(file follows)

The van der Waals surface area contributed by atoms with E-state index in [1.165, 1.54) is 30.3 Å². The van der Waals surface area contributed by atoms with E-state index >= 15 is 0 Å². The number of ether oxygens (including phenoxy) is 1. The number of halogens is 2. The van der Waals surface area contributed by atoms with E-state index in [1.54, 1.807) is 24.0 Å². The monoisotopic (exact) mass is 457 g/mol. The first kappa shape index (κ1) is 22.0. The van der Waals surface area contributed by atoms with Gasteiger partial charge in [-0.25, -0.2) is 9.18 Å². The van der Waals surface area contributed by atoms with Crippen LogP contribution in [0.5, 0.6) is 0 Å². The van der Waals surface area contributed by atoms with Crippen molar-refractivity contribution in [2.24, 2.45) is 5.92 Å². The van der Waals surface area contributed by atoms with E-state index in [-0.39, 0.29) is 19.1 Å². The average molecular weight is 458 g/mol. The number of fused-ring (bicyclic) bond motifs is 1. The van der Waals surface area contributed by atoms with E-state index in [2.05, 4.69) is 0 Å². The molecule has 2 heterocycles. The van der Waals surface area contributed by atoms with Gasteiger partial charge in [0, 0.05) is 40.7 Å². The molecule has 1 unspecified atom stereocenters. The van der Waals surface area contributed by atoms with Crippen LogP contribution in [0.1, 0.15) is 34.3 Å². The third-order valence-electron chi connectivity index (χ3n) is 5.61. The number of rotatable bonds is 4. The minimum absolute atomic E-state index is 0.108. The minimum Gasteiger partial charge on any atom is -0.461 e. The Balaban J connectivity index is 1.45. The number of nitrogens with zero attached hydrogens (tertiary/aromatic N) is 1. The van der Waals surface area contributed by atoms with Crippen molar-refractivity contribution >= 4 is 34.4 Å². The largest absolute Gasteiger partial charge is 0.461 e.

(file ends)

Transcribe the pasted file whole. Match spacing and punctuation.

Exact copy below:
The van der Waals surface area contributed by atoms with E-state index in [1.165, 1.54) is 30.3 Å². The van der Waals surface area contributed by atoms with E-state index >= 15 is 0 Å². The number of ether oxygens (including phenoxy) is 1. The number of halogens is 2. The van der Waals surface area contributed by atoms with E-state index in [1.54, 1.807) is 24.0 Å². The monoisotopic (exact) mass is 457 g/mol. The first kappa shape index (κ1) is 22.0. The van der Waals surface area contributed by atoms with Gasteiger partial charge in [-0.25, -0.2) is 9.18 Å². The van der Waals surface area contributed by atoms with Crippen LogP contribution in [0.5, 0.6) is 0 Å². The van der Waals surface area contributed by atoms with Crippen molar-refractivity contribution in [2.24, 2.45) is 5.92 Å². The van der Waals surface area contributed by atoms with E-state index in [-0.39, 0.29) is 19.1 Å². The average molecular weight is 458 g/mol. The number of fused-ring (bicyclic) bond motifs is 1. The van der Waals surface area contributed by atoms with E-state index in [2.05, 4.69) is 0 Å². The molecule has 2 heterocycles. The van der Waals surface area contributed by atoms with Gasteiger partial charge in [0, 0.05) is 40.7 Å². The molecule has 1 unspecified atom stereocenters. The van der Waals surface area contributed by atoms with Crippen LogP contribution in [0.1, 0.15) is 34.3 Å². The third-order valence-electron chi connectivity index (χ3n) is 5.61. The number of rotatable bonds is 4. The minimum absolute atomic E-state index is 0.108. The minimum Gasteiger partial charge on any atom is -0.461 e. The Balaban J connectivity index is 1.45. The number of nitrogens with zero attached hydrogens (tertiary/aromatic N) is 1. The van der Waals surface area contributed by atoms with Crippen molar-refractivity contribution >= 4 is 34.4 Å². The largest absolute Gasteiger partial charge is 0.461 e.